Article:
P0036 Heated Oxygen Sensor Control Circuit B1S2 OBD-II Trouble Code Technical Description Article by Dan Weller ASE Certified Master Technician Generic: HO2S Heater Control Circuit (Bank 1 Sensor 2) GM: HO2S Heater Control Circuit Conditions What does that mean? This diagnostic trouble code (DTC) is a generic powertrain code, which means that it applies to OBD-II equipped vehicles, including but not limited to Toyota, VW, Ford, Dodge, Honda, Chevrolet, Hyundai, Audi, Acura, etc. Specific repair steps may vary depending on the model. Fuel injected vehicles use heated oxygen sensors in the exhaust system before and after the catalytic converters to determine oxygen content. This feedback is used to adjust the fuel system accordingly to maintain a proper air/fuel ratio of 14.7:1. The oxygen sensors used a heated circuit to warm up the sensor for faster feedback operation. The oxygen sensor may use three or four wires depending on the vehicle, two are usually used for the sensor feedback to the Powertrain Control Module (PCM) / Engine Control Module (ECM) and the other wires are for the heater to power the heated circuit. Three wire sensors are usually grounded through the exhaust system, and four wire sensors have a seperate ground wire. The P0036 code refers to the sensor after the catalytic converter on bank 1, which is on the side of the engine with the #1 cylinder. The heater circuit may be supplied power or ground by the PCM/ECM or another source that can be controlled by the PCM/ECM. Note: Be careful not to work around an exhaust system that has been ran recently as they can become very hot. This code is similar to P0030 and basically identical to P0056. Symptoms Symptoms of a P0036 DTC includes MIL (Malfunction indicator lamp) illumination. You will probably not notice anyother symptoms associated with the failure of the heated circuit since it only runs momentarily when the vehicle is first started. This sensor is also after the catalytic converter, so it will not affect the air/fuel ratio input to the PCM/ECM; it is primarily used to verify the catalytic converters efficiency. Causes Potential causes of a P0036 trouble code may include: Open circuit inside oxygen sensor or open power or ground wires to oxygen sensor Exhaust system ground strap may have become corroded or broken PCM/ECM or oxygen sensor heater circuit wiring has failed Possible Solutions Visually inspect the oxygen sensor wiring for damaged or loose wiring to the sensor. Unplug the oxygen sensor and using a digital volt ohm meter (DVOM) set to the ohms scale, test the resistance of the heater circuit using a wiring diagram for reference. The heater circuit inside the sensor should have some resistance present, excessive resistance or an over limit reading would indicate an open in the heated portion of the circuit and the oxygen sensor will need to be replaced. Back-probe the ground wire at the connector and check for resistance between a good known ground and the connector to the oxygen sensor. Back-probe the power supply wire at the connector with the DVOM set to DC volts with the positive lead on the power supply wire and the negative lead at a good known ground to check for power to supply at the oxygen sensor. If no power is present at the connector during initial car startup (cold start), there may be a problem with the power supply circuit to the oxygen sensor or the PCM itself.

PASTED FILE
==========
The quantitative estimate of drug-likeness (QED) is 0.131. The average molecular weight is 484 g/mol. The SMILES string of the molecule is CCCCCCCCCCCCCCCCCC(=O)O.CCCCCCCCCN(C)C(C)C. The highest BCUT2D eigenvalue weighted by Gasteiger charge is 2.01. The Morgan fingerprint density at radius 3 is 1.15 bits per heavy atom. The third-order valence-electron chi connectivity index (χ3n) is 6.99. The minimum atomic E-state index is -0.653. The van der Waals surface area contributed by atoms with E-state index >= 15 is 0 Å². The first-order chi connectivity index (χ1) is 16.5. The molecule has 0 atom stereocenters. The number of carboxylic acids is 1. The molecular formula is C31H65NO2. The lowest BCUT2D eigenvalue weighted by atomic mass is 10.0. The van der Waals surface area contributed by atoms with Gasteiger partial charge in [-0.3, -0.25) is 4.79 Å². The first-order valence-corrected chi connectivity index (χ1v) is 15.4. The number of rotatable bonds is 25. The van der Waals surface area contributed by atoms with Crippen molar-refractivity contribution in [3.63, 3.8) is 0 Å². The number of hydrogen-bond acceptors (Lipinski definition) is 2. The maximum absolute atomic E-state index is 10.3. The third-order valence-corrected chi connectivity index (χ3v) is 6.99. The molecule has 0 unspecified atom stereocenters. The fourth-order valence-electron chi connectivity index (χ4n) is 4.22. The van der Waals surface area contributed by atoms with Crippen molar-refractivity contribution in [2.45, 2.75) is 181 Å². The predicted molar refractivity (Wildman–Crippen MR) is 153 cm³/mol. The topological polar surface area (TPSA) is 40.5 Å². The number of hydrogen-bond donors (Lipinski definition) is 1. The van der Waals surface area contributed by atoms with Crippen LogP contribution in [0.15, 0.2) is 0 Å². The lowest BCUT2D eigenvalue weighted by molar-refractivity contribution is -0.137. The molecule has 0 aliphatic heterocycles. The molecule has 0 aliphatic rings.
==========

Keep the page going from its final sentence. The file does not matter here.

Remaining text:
Read more at: https://www.obd-codes.com/p0036